‘If this was Barcelona, he’s in trouble’: Yaya Toure insists Pep Guardiola should have won the Champions League with Manchester City by now… as club legend doubts his old boss’s man-management skills and questions his cosy Etihad set-up
- Yaya Toure claims Pep Guardiola’s job would be on the line if he was in Spain
- Guardiola has failed to win the Champions League with Manchester City so far
- Ex-City hero Toure has had a mixed relationship with Guardiola over the years
- Toure also talks about City’s title chances next term and Lionel Messi’s future.
There are no algorithms to determine who will make the grade in management. So the only option for Yaya Toure as he studies for his coaching badges? Watch and learn.
The past week has certainly given the 37-year-old Ivorian much to consider regarding what makes a good manager and what the future holds for his former boss, Pep Guardiola.
‘If this was Barcelona or maybe Real Madrid, for sure he’s going to be in trouble,’ Toure says. ‘It’s down to the board and what they’re going to decide to do with him.
‘For me, he’s up there in the class of Jurgen Klopp and Zinedine Zidane but it’s up to the club. I know City: they can have whatever manager they want because everybody knows they have got the money to do it.
‘People are finding a way to say he came just for the league — you cannot lie about that because the budget the club have been giving to him year after year, he needs to have the Champions League.’
When Toure ended his eight-year stay at the Etihad in 2018, failing to win the Champions League was his sole regret. For those left behind, that millstone grows heavier with every failure.
Toure knows the burden well. When he signed in 2010, he was tasked with ending City’s 44-year wait for a league title. He repaid them with three.
‘That’s the game,’ says Toure. ‘Some important people in the club were calling me, saying I have to play; I have to deliver; we need to win the trophies; we have to do this.
‘It was hard, week in, week out when you’re playing with this pressure on your mind.
‘As a manager it’s different. If you have the support of the board, the board is behind you and bought you everything when you wanted, when you don’t deliver it is quite complicated.’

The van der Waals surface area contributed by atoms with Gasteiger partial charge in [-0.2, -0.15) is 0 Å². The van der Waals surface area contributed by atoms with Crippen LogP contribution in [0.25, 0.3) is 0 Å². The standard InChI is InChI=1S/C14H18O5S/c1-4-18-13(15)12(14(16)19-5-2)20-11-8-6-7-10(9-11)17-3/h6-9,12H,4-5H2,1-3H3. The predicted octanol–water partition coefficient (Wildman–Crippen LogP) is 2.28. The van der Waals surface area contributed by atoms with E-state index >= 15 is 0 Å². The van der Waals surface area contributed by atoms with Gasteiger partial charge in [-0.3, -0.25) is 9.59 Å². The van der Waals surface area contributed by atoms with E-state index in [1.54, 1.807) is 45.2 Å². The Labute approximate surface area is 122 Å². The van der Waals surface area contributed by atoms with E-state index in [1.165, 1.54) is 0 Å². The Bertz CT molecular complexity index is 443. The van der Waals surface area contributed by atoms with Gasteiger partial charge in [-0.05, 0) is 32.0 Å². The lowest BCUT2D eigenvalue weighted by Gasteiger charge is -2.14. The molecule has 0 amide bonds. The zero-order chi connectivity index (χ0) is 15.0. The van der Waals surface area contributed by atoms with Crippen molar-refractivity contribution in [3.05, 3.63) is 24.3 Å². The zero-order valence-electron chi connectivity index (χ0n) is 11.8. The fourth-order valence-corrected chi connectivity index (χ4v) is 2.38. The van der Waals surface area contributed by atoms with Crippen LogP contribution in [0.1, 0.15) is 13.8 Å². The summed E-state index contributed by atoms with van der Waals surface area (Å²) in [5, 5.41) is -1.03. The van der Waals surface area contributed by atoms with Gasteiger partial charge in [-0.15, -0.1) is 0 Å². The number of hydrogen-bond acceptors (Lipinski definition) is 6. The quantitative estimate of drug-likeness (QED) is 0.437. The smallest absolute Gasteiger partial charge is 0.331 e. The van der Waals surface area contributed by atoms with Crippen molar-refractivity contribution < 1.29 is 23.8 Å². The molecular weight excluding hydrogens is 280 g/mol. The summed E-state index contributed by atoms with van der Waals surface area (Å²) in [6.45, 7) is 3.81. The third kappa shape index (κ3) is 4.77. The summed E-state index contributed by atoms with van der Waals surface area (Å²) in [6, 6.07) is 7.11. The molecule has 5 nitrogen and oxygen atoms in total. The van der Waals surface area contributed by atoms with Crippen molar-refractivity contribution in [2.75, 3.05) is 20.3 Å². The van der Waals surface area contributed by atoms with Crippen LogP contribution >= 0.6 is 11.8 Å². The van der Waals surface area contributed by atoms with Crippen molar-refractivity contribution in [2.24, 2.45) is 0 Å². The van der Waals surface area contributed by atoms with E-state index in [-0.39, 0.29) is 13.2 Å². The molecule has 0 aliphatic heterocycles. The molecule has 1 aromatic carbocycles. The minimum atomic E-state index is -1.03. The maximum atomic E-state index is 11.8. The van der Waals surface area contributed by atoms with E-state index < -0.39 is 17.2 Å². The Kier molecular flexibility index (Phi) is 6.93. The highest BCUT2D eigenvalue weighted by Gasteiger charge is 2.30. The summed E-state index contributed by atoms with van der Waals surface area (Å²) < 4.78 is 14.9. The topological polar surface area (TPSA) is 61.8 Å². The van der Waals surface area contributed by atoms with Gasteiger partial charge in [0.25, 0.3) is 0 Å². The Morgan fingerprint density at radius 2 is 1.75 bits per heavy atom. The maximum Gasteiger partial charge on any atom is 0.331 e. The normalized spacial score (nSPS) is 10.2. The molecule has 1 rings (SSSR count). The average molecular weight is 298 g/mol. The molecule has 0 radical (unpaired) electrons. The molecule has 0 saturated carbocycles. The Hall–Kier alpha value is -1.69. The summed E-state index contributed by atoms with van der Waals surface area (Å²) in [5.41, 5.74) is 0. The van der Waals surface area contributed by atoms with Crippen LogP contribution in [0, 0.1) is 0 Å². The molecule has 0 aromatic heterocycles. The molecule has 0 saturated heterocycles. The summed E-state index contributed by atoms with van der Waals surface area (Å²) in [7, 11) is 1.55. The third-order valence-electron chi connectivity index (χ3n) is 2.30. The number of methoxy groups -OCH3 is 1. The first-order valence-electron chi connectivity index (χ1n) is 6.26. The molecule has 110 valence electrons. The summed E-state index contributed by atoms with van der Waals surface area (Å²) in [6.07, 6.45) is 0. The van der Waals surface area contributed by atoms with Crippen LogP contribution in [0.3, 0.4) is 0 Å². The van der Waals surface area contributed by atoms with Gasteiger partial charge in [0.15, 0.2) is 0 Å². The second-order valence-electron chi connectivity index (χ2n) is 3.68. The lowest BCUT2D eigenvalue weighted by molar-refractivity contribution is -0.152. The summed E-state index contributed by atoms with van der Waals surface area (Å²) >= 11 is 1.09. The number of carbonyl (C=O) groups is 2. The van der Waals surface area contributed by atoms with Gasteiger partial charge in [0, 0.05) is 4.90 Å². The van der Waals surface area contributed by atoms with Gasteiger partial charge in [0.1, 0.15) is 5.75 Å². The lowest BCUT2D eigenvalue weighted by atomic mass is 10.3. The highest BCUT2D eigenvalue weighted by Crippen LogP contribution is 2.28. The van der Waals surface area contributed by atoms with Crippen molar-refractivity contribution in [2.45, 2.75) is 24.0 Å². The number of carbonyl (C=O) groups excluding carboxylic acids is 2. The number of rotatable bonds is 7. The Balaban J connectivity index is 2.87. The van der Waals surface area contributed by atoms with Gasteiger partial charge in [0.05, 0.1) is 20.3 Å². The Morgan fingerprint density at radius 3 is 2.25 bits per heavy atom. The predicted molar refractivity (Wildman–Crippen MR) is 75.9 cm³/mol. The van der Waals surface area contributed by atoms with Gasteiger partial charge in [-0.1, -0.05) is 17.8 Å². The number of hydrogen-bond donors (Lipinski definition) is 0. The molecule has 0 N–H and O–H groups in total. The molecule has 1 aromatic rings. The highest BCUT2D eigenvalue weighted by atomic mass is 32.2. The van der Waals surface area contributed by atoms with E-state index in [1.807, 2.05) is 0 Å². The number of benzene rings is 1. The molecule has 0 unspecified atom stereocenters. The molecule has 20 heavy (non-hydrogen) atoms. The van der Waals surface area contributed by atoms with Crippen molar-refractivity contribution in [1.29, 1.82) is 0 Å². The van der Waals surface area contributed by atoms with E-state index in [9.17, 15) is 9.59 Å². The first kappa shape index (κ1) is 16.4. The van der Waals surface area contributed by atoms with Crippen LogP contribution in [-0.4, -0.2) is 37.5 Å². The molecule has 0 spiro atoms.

So will someone be putting Guardiola under similar scrutiny? ‘I don’t know. Txiki Begiristain (director of football) and Ferran Soriano (CEO), they are always friends and maybe they cannot find a way to turn things around.’
Toure and Guardiola have history. In 2018, he branded Pep ‘cruel’ and a ‘myth’. But perhaps this is about more than personal differences.
Toure has a wealth of experience under top coaches. So does his brother. Kolo is an assistant to Brendan Rodgers at Leicester, having worked with Arsene Wenger and Klopp.
‘He would say Klopp is fantastic and if you want to be a manager tomorrow, if you work with this guy you are going to achieve a lot. When he grabs his players after the game, you see the players have love for him and really want to work for him. That can sometimes be the difference.’
Toure once claimed other players told him ‘they ended up hating Guardiola’. So are relationships, rather than tactics, the key to management these days?
‘It is all about that,’ he says. ‘I believe if you have to give 100 per cent then you have to give 100 per cent to the right person and the person who deserves my sacrifice. You cannot do things for people if there’s no confidence or trust.’
That bond helped Liverpool canter to a first title in 30 years. So before another tilt at Europe, City face overturning an 18-point domestic deficit.
‘It’s going to be very, very tough. Arsenal are coming back, Chelsea are there too,’ Toure says. ‘Liverpool, for me, is the team you’re always scared of. Klopp has changed all his players and they’re superstars now.’
City will always have a chance, though. ‘They can buy any player they want,’ Toure says.
Nevertheless, Messi’s genius would surely help cure City’s European complex. He, like Toure, won the Champions League under Guardiola at Barcelona. But now he is enduring his own barren spell.
‘In Europe, all the clubs are vicious, very good and clever,’ Toure says. ‘Psychologically as well it can affect you because when you keep losing, any team can beat you.
‘Of course, Pep is good but people are going to demand a bit more from him because of what they give to him. When you get these things, you have to give the trophy.’
Once coronavirus clears, Toure can begin his own pursuit of managerial greatness. For now, though, his playing journey goes on.
He recently took an unlikely detour, joining Leyton Orient for pre-season training but the League Two trophy won’t be joining his bulging collection any time soon. Nor will football’s greatest individual prize, even though Kolo claimed Yaya would have won the Ballon d’Or had he shared his work ethic.
‘Yeah, he said that to me,’ Toure laughs. ‘When I was playing for City I don’t know what I had to do — maybe I could fly with the ball, that might win me the award.’
Guardiola must be wondering whether he, too, needs a miracle to land Big Ears once more.
Yaya Toure admits he is powerless to change Manchester City’s minds after they honoured David Silva with a statue, but not him.
When he left in 2018, City named a training pitch after Toure and unveiled a mosaic of his winning goal in the 2011 FA Cup final against Stoke City.
But earlier this week they announced plans for a statue of Spanish playmaker Silva, who has joined Real Sociedad after a decade at the club.
‘I am happy for the guy, he is a great lad,’ Toure says. ‘I can do nothing about it because it is up to the club. The fans know better.
‘The statue for Silva, I am very delighted. It’s up to the club — I have nothing much to say. They can decide.’
Yaya Toure was speaking at the ‘Hotels.com Dream Screen’ drive-in experience. Hotels.com is an official partner of the UEFA Champions League.
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